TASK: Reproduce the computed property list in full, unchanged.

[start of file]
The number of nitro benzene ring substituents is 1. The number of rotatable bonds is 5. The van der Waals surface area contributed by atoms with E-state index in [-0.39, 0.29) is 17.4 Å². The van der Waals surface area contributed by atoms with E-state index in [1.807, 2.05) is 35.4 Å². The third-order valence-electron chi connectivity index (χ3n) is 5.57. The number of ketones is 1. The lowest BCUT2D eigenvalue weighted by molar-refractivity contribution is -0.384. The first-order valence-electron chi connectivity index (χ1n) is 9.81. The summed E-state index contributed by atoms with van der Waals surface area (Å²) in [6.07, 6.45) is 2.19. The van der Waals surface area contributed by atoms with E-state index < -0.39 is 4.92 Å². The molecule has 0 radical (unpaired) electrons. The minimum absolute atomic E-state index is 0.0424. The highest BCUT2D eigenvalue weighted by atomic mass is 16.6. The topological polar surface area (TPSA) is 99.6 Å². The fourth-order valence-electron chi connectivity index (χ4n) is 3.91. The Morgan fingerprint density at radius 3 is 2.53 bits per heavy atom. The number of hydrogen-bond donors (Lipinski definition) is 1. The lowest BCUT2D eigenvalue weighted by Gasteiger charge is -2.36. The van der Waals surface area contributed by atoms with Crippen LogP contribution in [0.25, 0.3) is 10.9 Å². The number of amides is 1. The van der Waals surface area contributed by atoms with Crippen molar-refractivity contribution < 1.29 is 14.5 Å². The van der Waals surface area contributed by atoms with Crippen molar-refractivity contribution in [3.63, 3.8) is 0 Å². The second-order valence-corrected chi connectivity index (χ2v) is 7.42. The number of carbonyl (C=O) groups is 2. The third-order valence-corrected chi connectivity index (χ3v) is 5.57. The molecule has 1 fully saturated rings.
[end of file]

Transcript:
The number of nitro benzene ring substituents is 1. The number of rotatable bonds is 5. The van der Waals surface area contributed by atoms with E-state index in [-0.39, 0.29) is 17.4 Å². The van der Waals surface area contributed by atoms with E-state index in [1.807, 2.05) is 35.4 Å². The third-order valence-electron chi connectivity index (χ3n) is 5.57. The number of ketones is 1. The lowest BCUT2D eigenvalue weighted by molar-refractivity contribution is -0.384. The first-order valence-electron chi connectivity index (χ1n) is 9.81. The summed E-state index contributed by atoms with van der Waals surface area (Å²) in [6.07, 6.45) is 2.19. The van der Waals surface area contributed by atoms with E-state index < -0.39 is 4.92 Å². The molecule has 0 radical (unpaired) electrons. The minimum absolute atomic E-state index is 0.0424. The highest BCUT2D eigenvalue weighted by atomic mass is 16.6. The topological polar surface area (TPSA) is 99.6 Å². The fourth-order valence-electron chi connectivity index (χ4n) is 3.91. The Morgan fingerprint density at radius 3 is 2.53 bits per heavy atom. The number of hydrogen-bond donors (Lipinski definition) is 1. The lowest BCUT2D eigenvalue weighted by Gasteiger charge is -2.36. The van der Waals surface area contributed by atoms with Crippen LogP contribution in [0.25, 0.3) is 10.9 Å². The number of amides is 1. The van der Waals surface area contributed by atoms with Crippen molar-refractivity contribution < 1.29 is 14.5 Å². The van der Waals surface area contributed by atoms with Crippen molar-refractivity contribution in [3.63, 3.8) is 0 Å². The second-order valence-corrected chi connectivity index (χ2v) is 7.42. The number of carbonyl (C=O) groups is 2. The third-order valence-corrected chi connectivity index (χ3v) is 5.57. The molecule has 1 fully saturated rings.